The Michel test case: on India’s extradition track record

The Michel test case: on India’s extradition track record


Christian Michel, the alleged middleman in the AgustaWestland chopper deal extradited to India.

Important Facts:

  • India’s track record with securing the extradition of fugitives is modest, with only about a third of all requests since 2002 being accepted.
  • Amongst the 44 countries India has extradition treaties with the United Arab Emirates has been the most amenable; it has deported or extradited 19 of 66 fugitives to India in the past decade.

About the Deal:

  • Christian Michel, the alleged British middleman accused of bribing Indian politicians and officials in the 3,600 crore VVIP chopper deal, had been on the run from Indian authorities in the UAE for more than a year
  • A non-bailable warrant was issued by a special Delhi court followed by an Interpol Red Corner Notice in 2015 which led to his arrest in February 2017 in Dubai.

What is Extradition.

  • The action of surrendering/handing over a fugitive (a person who has escaped from being confined/accused of crime) from one jurisdiction to another by mutual agreements between the two countries. deportation, handover, expulsion.
  • Extradition, therefore, is a means to resolve two apparently conflicting principles – first being that – criminal jurisdiction extends only to offences committed within geographical boundaries; Secondly, that criminal going unpunished on account of jurisdictional reasons.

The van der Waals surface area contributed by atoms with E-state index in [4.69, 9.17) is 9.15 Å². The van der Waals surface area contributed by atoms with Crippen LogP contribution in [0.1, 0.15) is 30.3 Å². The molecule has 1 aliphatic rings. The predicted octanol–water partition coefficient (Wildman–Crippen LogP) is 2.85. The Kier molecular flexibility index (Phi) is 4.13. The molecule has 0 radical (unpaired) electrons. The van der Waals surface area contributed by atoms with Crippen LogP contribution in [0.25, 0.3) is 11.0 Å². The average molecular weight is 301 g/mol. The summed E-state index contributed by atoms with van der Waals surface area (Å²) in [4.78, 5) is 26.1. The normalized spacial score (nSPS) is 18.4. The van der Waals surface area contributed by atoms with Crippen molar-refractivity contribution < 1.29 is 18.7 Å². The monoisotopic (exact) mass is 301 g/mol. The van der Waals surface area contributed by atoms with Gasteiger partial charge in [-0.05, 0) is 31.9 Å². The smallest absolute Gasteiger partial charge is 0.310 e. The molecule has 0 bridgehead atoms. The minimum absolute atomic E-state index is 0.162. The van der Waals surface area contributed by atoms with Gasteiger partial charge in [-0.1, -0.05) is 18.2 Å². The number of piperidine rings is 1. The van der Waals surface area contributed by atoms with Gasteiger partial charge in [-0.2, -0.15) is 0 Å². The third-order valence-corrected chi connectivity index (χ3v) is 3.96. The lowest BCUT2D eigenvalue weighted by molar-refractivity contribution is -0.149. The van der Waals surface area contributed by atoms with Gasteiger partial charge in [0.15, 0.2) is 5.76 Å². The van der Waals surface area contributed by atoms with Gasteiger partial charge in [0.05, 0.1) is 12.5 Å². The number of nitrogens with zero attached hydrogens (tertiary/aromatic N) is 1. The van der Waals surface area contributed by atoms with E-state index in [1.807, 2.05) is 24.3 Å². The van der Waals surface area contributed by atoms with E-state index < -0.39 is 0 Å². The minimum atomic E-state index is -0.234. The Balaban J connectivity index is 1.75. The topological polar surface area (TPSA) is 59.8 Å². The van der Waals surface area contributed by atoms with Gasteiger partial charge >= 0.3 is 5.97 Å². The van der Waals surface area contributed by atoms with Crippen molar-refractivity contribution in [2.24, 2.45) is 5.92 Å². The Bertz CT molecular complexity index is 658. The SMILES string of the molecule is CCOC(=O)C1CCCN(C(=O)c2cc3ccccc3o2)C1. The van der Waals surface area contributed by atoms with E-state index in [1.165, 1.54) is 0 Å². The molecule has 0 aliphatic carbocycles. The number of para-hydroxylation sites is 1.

Reason for Low Success rate

  • Low success rate in the past is the perception that India’s criminal justice system delivers too slowly.
  • Fewer number of bilateral extradition treaties compared to other countries. With the absence of a defined treaty mechanism, India may find it difficult to secure the surrender of criminals who flee to India’s border states. The US and the UK, for example, have extradition treaties with over 100 countries each.

Legislative Basis for Extradition in India

  • The Extradition Act 1962 provides India’s legislative basis for extradition. The Act consolidated the law relating to the extradition of fugitive criminals from India to foreign states. It was substantially amended by Act 66 of 1993.

Extradition Treaty:

  • Extradition treaty, means ‘a treaty, agreement, or arrangement with a foreign state relating to extradition of fugitive criminals’. An extradition treaty also spells out the conditions precedent for an extradition. It also includes a list of crimes which are extraditable.
  • Extradition treaties are traditionally bilateral in character.
  • It is important to note that even in absence of a treaty, extradition may be permitted if it has the backing of the principle of reciprocity.

Countries with which India has Extradition Treaties/Arrangements

  • India can make an extradition request to any country. While India’s treaty partners have treaty obligations to consider India’s requests.